In SAT collision detection how do I calculate the axes for projection?
We'll initially stick to 2D collisions detection for simplicity. (I'll discuss 3D at the end).
The axes used in SAT are the normal vectors of all of the edges of the two objects being considered.
Consider the box in this diagram;
The box has 4 edges: AB,BC,CD & DA (if using the clockwise convention). Each of these edges can be written as a vector;
- edge AB is the vector B-A. (That is vectorB minus vectorA)
- A & B are points, the expression (B-A) is the vector which encapsulates the distance and direction from point A to point B.
- We need the normal to this edge, A normal is vector at right angles to the edge. We can calculate this by swapping x and y of the edge and multiplying the y value by -1.
I'll do a numerical example;
A=(100,100) B=(150,175) edgeAB B-A=(150-100,175-100)=(50, 75) normalAB=(-75, 50)
For SAT we need also to find normalBC, normalCD and normal DA. We also need to find the normals to all the edges of the other object in the collision detection.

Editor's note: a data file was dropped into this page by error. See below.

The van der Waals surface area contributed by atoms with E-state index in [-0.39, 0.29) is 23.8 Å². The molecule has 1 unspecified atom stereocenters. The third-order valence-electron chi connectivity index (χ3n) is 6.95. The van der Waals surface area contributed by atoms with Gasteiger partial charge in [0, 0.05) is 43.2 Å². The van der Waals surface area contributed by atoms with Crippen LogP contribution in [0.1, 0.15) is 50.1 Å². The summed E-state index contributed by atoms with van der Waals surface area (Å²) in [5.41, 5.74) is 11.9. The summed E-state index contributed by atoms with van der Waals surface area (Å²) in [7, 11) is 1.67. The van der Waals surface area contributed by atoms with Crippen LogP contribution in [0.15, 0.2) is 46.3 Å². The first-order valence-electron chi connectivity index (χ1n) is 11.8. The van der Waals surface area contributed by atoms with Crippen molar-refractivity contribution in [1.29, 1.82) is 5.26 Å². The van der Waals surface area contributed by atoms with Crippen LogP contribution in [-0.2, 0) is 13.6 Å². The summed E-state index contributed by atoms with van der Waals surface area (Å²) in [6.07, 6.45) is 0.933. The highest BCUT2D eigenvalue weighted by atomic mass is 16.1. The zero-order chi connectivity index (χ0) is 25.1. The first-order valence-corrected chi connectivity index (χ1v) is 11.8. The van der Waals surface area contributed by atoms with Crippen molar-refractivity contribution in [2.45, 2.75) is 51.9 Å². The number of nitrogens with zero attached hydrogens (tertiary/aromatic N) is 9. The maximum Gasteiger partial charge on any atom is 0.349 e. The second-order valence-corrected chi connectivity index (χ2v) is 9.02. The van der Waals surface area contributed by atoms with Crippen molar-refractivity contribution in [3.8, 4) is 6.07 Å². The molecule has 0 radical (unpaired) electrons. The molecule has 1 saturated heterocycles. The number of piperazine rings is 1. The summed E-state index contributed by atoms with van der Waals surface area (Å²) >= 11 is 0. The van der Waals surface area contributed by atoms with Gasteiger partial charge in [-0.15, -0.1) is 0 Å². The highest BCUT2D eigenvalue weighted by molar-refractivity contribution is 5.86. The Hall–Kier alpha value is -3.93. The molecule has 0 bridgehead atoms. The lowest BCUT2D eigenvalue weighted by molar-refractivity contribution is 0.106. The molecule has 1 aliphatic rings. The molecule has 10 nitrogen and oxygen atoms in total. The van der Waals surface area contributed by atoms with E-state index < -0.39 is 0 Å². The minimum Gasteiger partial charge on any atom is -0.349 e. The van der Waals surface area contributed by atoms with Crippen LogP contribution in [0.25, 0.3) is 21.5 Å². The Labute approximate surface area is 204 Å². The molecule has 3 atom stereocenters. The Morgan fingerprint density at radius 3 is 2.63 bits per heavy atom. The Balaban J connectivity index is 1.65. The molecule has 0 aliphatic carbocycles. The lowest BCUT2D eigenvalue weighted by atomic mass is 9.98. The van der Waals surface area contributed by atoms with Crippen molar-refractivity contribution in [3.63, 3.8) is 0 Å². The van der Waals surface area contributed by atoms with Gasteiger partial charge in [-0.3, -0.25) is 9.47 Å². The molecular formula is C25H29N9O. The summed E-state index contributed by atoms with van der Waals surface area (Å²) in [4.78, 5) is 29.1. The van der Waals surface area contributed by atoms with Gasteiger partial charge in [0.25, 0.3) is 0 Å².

All these normals are the set of axes which we will project both objects' vertices onto.
In some tutorials you will be advised to normalise the axes. this is not necessary, although I find it does make visualising the process easier.
Note, in the diagram, normalAB is parallel with normalCD in this case the result of projection on these axes will be the same (overlap or non-overlap) will be the same so there is no need to project on to both of them. You can eliminate normal CD. Similarly normal BC and normal DA are parallel, so you can eliminate one of these.
For 3D you will need to find the normals for all the faces, you will also need to get the cross product of all the edges of one object with all the edges of the other.